Challenging ableism and the ‘disability as problem’ discourse: how initial teacher education can support the inclusion of students with a disability in physical education

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Whilst Initial Teacher Education (ITE) is only one leverage point for teacher professional learning and development, it is of vital importance that ITE supports pre-service teachers (PSTs) in developing knowledge and skills necessary to promote inclusion of students with a disability in their class-spaces. Whilst ‘inclusion’ is a key feature of legislation, education policy and standards internationally, students with disabilities continue to report exclusion from Physical Education 1 (PE) by both teachers and peers. There are thus increasing calls for PE to be more inclusive, and for teachers to enact curricula and pedagogies that dismantle ableism and offer diverse ways for students to learn in, through and about movement. This paper outlines how ITE can have a positive impact on the pedagogical knowledge, competence and ‘readiness’ of PSTs to teach inclusively. We offer a unique contribution to existing scholarship in that we outline how a specific combination of elements can be enacted within one unit/module within a Bachelor of Education (specialising in Health and Physical Education) to promote inclusion of students with a disability in PE. More specifically, the findings suggest that the elements of the unit that best supported PSTs in becoming more inclusive teachers were: (i) pedagogization of theory; (ii) sense of safety; (iii) partnerships for authentic learning; and (iv) student voice and co-design. Combined, these elements served to support PSTs in moving away from fixed, normative and ableist assumptions about their learners. It also provided opportunities for PSTs to explore and enact alternatives to the ‘disability as problem’ discourse, and thus more effectively teach students with a disability.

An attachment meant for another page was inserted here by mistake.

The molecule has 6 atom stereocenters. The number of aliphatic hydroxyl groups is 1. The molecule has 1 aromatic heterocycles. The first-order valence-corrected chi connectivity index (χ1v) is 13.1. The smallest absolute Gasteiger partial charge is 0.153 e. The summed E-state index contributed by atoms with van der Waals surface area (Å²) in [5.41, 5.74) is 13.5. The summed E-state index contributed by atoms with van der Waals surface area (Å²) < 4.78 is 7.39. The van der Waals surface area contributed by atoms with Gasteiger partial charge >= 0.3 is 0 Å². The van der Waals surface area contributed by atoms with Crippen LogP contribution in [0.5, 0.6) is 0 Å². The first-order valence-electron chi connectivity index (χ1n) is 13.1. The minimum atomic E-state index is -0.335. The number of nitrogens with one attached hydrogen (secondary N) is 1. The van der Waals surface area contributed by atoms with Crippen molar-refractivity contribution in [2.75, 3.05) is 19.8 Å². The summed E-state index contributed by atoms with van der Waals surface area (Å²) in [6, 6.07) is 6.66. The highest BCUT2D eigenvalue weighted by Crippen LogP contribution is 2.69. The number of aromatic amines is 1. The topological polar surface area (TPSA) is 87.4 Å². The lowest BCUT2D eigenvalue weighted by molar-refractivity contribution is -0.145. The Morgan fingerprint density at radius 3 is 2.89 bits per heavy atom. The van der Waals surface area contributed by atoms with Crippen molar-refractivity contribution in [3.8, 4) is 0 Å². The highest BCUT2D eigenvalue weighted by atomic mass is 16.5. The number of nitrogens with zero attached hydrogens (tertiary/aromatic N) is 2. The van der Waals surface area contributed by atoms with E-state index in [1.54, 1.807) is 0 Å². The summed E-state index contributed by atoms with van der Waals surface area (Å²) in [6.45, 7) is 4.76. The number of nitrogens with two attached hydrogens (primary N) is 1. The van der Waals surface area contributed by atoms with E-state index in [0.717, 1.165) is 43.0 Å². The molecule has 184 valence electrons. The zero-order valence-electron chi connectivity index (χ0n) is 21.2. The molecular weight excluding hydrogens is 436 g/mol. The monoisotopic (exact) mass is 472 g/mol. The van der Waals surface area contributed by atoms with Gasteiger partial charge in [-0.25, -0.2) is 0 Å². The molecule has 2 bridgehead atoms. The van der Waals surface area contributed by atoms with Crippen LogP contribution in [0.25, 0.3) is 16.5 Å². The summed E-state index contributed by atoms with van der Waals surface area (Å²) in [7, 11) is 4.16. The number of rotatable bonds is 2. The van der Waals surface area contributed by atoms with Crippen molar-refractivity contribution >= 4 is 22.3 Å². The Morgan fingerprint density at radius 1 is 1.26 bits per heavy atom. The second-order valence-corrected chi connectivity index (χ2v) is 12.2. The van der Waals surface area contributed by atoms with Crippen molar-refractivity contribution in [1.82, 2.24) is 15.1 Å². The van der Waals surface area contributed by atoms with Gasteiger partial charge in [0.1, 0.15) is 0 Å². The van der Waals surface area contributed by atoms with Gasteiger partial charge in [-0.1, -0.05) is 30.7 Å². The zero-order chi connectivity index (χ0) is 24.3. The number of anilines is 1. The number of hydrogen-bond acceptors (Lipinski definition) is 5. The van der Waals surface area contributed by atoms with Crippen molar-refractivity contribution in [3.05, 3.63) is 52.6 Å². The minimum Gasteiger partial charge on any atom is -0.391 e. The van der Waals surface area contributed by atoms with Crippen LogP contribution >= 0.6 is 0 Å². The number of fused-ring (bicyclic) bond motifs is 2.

Original languageEnglish
Pages (from-to)286-299
Number of pages14
JournalSport, Education and Society
Issue number3
Publication statusPublished - 2023


  • ableism
  • disability
  • inclusion
  • Physical education
  • teacher education

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